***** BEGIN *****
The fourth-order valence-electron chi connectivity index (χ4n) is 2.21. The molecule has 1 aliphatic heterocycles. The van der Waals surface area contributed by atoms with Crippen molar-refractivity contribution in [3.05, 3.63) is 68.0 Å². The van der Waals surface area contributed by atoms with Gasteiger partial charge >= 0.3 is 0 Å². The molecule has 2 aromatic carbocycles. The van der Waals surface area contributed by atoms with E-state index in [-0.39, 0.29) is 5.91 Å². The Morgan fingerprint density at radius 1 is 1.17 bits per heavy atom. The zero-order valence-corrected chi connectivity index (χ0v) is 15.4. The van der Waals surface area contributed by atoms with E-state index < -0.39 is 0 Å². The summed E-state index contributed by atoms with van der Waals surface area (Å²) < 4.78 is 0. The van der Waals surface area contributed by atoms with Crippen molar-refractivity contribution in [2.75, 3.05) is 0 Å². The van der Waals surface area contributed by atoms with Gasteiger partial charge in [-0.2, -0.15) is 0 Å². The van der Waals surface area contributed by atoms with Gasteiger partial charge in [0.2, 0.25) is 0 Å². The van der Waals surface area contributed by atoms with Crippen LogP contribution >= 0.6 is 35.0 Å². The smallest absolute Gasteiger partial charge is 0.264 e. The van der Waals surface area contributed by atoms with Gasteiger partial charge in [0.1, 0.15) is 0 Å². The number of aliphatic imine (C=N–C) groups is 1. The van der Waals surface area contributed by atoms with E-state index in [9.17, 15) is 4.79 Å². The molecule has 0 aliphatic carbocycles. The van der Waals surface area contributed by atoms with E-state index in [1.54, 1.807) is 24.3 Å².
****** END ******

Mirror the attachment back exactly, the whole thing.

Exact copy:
The fourth-order valence-electron chi connectivity index (χ4n) is 2.21. The molecule has 1 aliphatic heterocycles. The van der Waals surface area contributed by atoms with Crippen molar-refractivity contribution in [3.05, 3.63) is 68.0 Å². The van der Waals surface area contributed by atoms with Gasteiger partial charge >= 0.3 is 0 Å². The molecule has 2 aromatic carbocycles. The van der Waals surface area contributed by atoms with E-state index in [-0.39, 0.29) is 5.91 Å². The Morgan fingerprint density at radius 1 is 1.17 bits per heavy atom. The zero-order valence-corrected chi connectivity index (χ0v) is 15.4. The van der Waals surface area contributed by atoms with E-state index < -0.39 is 0 Å². The summed E-state index contributed by atoms with van der Waals surface area (Å²) < 4.78 is 0. The van der Waals surface area contributed by atoms with Crippen molar-refractivity contribution in [2.75, 3.05) is 0 Å². The van der Waals surface area contributed by atoms with Gasteiger partial charge in [-0.2, -0.15) is 0 Å². The van der Waals surface area contributed by atoms with Gasteiger partial charge in [0.2, 0.25) is 0 Å². The van der Waals surface area contributed by atoms with Crippen LogP contribution >= 0.6 is 35.0 Å². The smallest absolute Gasteiger partial charge is 0.264 e. The van der Waals surface area contributed by atoms with Gasteiger partial charge in [0.1, 0.15) is 0 Å². The number of aliphatic imine (C=N–C) groups is 1. The van der Waals surface area contributed by atoms with E-state index in [9.17, 15) is 4.79 Å². The molecule has 0 aliphatic carbocycles. The van der Waals surface area contributed by atoms with E-state index in [1.54, 1.807) is 24.3 Å².